Defendants in Lawsuit Claim Cherry Tree Patent is Invalid

Defendants in a cherry tree patent lawsuit asked the Eastern District of Washington on Thursday for permission to amend their answer to add allegations which they reportedly found through further investigation into the patent, which would purportedly render the patent and enforcement of it invalid. 

They claimed that the plaintiffs “withheld material information” from the United States Patent and Trademark Office, specifically information about whether the tree was available publicly prior to the patent application and information about the first sale of the Staccato cherry tree variety.

The motion alleged, “instead of disclosing what they knew about Staccato, i.e., that it had been widely used and sold within the United States at least as early as 2000, and that it had been described in printed publications as early as 1999 and 2000, (the plaintiff and other entities) withheld this information because they understood disclosure would eliminate any chance at patent protection.” 

The defendants include Vann Well Nursery Inc., Monson Fruit Company Inc., and Gordon and Sally Goodwin. They were accused by Canada and its Minister of Agriculture and Agri-Food (AAFC) of infringing on U.S. Patent No. PP250,551 for the Staccato sweet cherry tree in May 2020. The tree is reportedly unique because its cherries mature later in the season allowing a longer harvest time. The plaintiffs claimed that the defendants were producing the same tree under the name Glory.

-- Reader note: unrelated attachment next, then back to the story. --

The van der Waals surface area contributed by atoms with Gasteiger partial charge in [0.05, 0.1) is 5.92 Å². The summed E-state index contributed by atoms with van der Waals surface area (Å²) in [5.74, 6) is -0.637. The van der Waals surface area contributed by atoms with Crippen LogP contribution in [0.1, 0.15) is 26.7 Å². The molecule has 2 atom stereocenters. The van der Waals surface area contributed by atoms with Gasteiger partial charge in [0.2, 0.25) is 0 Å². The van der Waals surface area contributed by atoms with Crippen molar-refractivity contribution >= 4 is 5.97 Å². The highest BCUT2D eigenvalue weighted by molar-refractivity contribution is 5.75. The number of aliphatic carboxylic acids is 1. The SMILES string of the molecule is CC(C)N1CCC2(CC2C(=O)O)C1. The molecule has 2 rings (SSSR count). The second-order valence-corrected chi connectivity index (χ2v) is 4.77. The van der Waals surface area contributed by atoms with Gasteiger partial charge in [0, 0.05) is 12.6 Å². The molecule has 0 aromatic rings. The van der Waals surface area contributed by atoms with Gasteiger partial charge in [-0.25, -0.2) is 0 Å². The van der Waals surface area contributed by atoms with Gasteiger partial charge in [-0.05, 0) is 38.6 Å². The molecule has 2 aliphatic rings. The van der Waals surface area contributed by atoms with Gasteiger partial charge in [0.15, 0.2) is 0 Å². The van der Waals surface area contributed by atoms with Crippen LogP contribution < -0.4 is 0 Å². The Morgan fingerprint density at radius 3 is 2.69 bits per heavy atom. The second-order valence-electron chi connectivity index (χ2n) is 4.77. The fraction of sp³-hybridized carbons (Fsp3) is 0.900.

In January, the court denied the defendants’ attempts to dismiss the lawsuit based on failure to join a party, specifically the Canadian company which provided the Staccato Tree license to AAFC, Summerland Varieties Corporation (SVC). Although they are not currently a party, the defendants included SVC in its allegations that the plaintiff knew Canadian growers would have a disadvantage without patent protection for the Staccato tree, and thus breached laws to get the patent. The defendants alleged that AAFC and SVC are attempting to reduce competition by enforcing the copyright and “ensuring that the only sweet cherries sold into the late-harvest market are owned or controlled” by them. 

The defendants claimed that the facts they alleged in the motion were discovered recently and support additional claims against the plaintiffs of invalidity, unenforceability, and unlawful restraint of trade. The motion is scheduled for consideration at a hearing on April 20, 2021. 

The plaintiff, Her Majesty the Queen in Right of Canada, as represented by the Minister of Agriculture and Agri-Food, is represented by Dentons US LLP and Paine Hamblen. Van Well Nursery is represented by Feltman Ewing P.S. and Tbillick Law PLLC. Sally and Gordon Goodwin are represented by Davis Arneil Law Firm, LLP and Tbillick Law PLLC. Monson Fruit is represented by Lowe Graham Jones